"There can always be more facilities for young people, especially those who don't find sport very engaging. More could be done to engage kids artistically full stop - not just those attracted to graffiti and street art."
For artists like Low, Williams and Orr, it's with some scepticism, even mild amusement, that they sit back and watch the sub-culture they've been a part of for so long cross over into commercial territory.
"It's the Banksy scenario. It's not until someone really grabs a hold of it and adds value to it that it becomes really accepted," says Williams.
"Banksy started off on the street. And suddenly you had people paying tens of thousands of dollars for his art, which is vandalism."
But finding legal spaces to paint on or exhibit street art are scarce in communities where the majority of ratepayers just want to get rid of it.
Kate Muggeridge, curator of Lost Play Grounds, an exhibition of works installed outside and around the Britomart Precinct, says getting the show off the ground was hard slog.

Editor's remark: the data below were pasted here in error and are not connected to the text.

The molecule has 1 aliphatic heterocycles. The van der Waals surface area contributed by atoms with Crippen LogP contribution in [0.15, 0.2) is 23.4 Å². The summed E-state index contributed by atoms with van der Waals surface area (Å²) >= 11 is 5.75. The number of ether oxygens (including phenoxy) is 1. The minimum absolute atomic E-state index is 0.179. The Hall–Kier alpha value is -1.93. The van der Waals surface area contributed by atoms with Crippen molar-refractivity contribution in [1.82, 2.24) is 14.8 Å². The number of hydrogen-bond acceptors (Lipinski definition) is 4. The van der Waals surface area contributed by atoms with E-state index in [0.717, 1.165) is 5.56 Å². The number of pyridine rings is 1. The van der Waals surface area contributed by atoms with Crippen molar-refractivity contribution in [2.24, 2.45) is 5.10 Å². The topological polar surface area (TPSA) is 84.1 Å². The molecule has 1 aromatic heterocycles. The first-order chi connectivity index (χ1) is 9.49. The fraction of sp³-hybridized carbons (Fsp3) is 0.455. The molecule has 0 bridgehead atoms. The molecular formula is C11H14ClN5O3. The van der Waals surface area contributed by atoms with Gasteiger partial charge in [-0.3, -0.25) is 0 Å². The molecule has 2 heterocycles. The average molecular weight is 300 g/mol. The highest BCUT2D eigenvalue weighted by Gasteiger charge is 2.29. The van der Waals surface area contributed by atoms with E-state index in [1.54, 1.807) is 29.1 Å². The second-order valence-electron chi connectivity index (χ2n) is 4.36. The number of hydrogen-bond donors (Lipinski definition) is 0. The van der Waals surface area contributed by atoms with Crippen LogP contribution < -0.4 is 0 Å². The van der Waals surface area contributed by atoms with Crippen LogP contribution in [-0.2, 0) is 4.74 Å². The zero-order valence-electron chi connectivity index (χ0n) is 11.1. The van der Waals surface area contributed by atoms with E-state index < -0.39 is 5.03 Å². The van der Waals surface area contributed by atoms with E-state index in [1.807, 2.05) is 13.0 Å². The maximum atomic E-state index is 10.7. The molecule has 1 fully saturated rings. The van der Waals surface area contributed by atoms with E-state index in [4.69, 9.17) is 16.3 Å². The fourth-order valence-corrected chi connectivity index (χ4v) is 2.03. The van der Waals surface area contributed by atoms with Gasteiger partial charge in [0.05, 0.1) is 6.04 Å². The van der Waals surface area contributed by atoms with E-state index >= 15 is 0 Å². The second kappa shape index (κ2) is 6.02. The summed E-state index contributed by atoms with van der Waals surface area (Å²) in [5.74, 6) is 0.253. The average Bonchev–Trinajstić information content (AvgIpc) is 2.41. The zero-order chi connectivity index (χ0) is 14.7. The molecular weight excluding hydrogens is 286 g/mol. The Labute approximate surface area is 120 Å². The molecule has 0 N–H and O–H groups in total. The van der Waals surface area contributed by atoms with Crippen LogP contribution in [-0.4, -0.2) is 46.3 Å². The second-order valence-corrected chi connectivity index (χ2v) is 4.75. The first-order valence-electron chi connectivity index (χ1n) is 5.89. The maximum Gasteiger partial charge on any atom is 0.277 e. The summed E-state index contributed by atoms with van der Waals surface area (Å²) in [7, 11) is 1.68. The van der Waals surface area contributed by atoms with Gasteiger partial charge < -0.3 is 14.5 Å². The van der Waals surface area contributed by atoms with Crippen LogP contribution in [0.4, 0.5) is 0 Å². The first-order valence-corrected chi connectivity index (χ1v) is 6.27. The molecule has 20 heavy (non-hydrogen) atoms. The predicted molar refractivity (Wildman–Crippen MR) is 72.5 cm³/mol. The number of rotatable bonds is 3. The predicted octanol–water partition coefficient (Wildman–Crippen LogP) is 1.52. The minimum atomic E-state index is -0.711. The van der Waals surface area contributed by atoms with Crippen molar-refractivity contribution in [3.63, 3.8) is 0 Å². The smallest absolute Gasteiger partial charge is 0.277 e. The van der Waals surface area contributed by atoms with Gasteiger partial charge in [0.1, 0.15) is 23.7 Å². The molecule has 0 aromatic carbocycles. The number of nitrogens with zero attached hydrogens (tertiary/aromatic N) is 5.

"You need special permissions, permits and insurance from a number of different parties. It's a shame there are so many barriers because street art is a great way to give a platform to emerging artists."
Williams agrees it's not easy finding a spare wall that someone is happy to give to a bunch of kids to cover in graffiti. But he still believes there is no reason why Auckland can't be the new Melbourne, which is now touted as one of the world's street art capitals. He says the focus needs to be shifted from illegal art, to legal art.
"Just think about Melbourne and all the alleyways and how beautiful it is and how much value it adds to the city. We can do the same thing here. You can add value to a place like South Auckland, which people look at as a ghetto.
"We can turn these ghettos into a live gallery," he says.
Orr doesn't think the problem of graffiti vandalism will go away.
"Tagging started in New York because there was no guidance," he says. "So we were out there - mostly teenage males who, when that machismo factor kicked in, wanted to be noted. It's misguided, but you have to understand that those kids are reaching out.
"Even before the spraycan people were carving their names on property. You've got to show them this sort of destruction's not acceptable. There's a different way to do it."
Orr's exhibition at Rebel Yell Gallery in Auckland runs until Wednesday. For more information about Charles Williams visit www.myspace.com/realphat1.
The Lost Playground show at Britomart runs until February 28.